House Speaker John Boehner made it official moments ago in a written statement. After blowing up an agreement to prevent this year’s payroll tax cut from lapsing on January 1, House Republicans will adopt legislation nearly identical to the stopgap bill the Senate passed on an overwhelmingly bipartisan basis this past Saturday.
“Senator Reid and I have reached an agreement that will ensure taxes do not increase for working families on January 1 while ensuring that a complex new reporting burden is not unintentionally imposed on small business job creators,” Boehner says. “Under the terms of our agreement, a new bill will be approved by the House that reflects the bipartisan agreement in the Senate along with new language that allows job creators to process and withhold payroll taxation under the same accounting structure that is currently in place. The Senate will join the House in immediately appointing conferees, with instructions to reach agreement in the weeks ahead on a full-year payroll tax extension. We will ask the House and Senate to approve this agreement by unanimous consent before Christmas. I thank our Members - particularly those who have remained here in the Capitol with the holidays approaching - for their efforts to enact a full-year extension of the payroll tax cut for working families.”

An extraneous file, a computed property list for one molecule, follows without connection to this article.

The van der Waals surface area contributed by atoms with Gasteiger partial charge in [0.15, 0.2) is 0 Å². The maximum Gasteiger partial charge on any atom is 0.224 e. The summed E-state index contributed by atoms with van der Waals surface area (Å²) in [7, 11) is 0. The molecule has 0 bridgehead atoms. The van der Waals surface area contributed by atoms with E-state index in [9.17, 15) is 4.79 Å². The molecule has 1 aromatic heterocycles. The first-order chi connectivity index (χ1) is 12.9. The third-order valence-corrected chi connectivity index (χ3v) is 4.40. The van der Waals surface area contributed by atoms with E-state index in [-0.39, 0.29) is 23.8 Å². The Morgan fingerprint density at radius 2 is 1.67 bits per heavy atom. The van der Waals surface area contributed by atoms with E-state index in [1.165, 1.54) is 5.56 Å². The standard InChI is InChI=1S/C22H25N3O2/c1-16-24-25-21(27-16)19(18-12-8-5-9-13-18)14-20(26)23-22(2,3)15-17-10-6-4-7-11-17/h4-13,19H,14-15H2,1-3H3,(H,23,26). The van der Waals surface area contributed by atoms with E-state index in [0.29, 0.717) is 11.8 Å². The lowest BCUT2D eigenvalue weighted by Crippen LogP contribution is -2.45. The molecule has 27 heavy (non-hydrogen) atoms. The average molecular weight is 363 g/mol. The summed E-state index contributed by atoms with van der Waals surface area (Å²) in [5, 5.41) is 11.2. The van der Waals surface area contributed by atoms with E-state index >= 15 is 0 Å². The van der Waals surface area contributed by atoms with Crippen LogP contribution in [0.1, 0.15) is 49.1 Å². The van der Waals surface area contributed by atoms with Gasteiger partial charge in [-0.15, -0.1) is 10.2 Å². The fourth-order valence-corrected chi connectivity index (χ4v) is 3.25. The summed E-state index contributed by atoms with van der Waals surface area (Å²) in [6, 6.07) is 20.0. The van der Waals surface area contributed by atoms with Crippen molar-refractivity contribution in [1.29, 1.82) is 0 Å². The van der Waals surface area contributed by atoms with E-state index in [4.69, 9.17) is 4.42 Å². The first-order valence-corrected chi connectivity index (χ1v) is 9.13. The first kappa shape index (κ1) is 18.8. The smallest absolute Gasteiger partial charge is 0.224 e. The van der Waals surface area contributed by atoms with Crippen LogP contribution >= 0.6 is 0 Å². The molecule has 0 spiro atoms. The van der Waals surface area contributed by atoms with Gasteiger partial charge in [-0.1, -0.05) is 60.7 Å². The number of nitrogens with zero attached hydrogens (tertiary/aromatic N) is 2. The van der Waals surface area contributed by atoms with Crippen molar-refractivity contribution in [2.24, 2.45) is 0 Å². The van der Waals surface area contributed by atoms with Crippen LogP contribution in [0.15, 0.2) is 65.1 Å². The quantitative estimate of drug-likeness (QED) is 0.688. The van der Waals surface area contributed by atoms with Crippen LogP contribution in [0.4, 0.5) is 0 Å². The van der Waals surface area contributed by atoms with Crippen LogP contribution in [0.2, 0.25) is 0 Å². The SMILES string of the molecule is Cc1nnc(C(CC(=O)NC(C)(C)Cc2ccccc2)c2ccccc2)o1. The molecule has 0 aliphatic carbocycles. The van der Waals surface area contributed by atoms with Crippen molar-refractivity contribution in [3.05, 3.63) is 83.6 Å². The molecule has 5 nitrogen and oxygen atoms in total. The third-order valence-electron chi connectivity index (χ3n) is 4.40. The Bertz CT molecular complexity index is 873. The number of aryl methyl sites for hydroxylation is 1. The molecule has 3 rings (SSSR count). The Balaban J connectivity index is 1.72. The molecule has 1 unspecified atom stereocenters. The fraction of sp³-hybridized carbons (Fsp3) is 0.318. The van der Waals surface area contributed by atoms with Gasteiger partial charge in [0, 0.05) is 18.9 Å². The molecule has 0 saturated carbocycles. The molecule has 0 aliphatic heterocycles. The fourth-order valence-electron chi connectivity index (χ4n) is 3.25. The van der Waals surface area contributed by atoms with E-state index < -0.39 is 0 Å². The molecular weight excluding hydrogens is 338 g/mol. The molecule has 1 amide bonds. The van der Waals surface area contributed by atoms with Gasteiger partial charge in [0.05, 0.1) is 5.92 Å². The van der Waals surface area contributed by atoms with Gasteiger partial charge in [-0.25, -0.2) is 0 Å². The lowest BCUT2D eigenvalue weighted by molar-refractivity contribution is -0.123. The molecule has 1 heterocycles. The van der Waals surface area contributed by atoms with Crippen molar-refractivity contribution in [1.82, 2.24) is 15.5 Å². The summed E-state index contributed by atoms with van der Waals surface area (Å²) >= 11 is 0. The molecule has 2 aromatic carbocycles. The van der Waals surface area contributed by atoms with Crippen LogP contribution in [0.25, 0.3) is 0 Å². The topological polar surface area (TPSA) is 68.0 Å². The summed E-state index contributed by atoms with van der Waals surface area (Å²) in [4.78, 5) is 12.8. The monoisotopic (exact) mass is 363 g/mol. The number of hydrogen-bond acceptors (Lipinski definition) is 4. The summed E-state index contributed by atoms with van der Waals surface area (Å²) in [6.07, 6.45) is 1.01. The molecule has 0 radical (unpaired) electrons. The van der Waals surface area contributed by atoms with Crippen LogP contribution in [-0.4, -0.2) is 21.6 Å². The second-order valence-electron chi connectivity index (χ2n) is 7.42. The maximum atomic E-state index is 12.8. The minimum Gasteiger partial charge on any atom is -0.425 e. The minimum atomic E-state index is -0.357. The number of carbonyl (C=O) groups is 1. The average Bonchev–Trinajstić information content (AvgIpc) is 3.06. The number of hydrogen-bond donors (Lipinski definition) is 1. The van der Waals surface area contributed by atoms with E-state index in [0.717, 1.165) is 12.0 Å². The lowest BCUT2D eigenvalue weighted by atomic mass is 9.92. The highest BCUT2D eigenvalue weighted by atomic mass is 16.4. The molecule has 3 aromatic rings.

The Senate’s payroll bill included a provision to prorate the payroll tax cap. Payroll taxes only apply to the first $110,000 of income, after which the rate falls to zero. To adjust for that, the Senate bill created a new cap at just over $18,000, to reflect the two month-length of the payroll cut. The technical correction in the new bill will leave the existing $110,000 cap in place.
Boehner will discuss the deal in a 5:30 Capitol press conference.
Brian Beutler is TPM's senior congressional reporter. Since 2009, he's led coverage of health care reform, Wall Street reform, taxes, the GOP budget, the government shutdown fight, and the debt limit fight. He can be reached at email@example.com.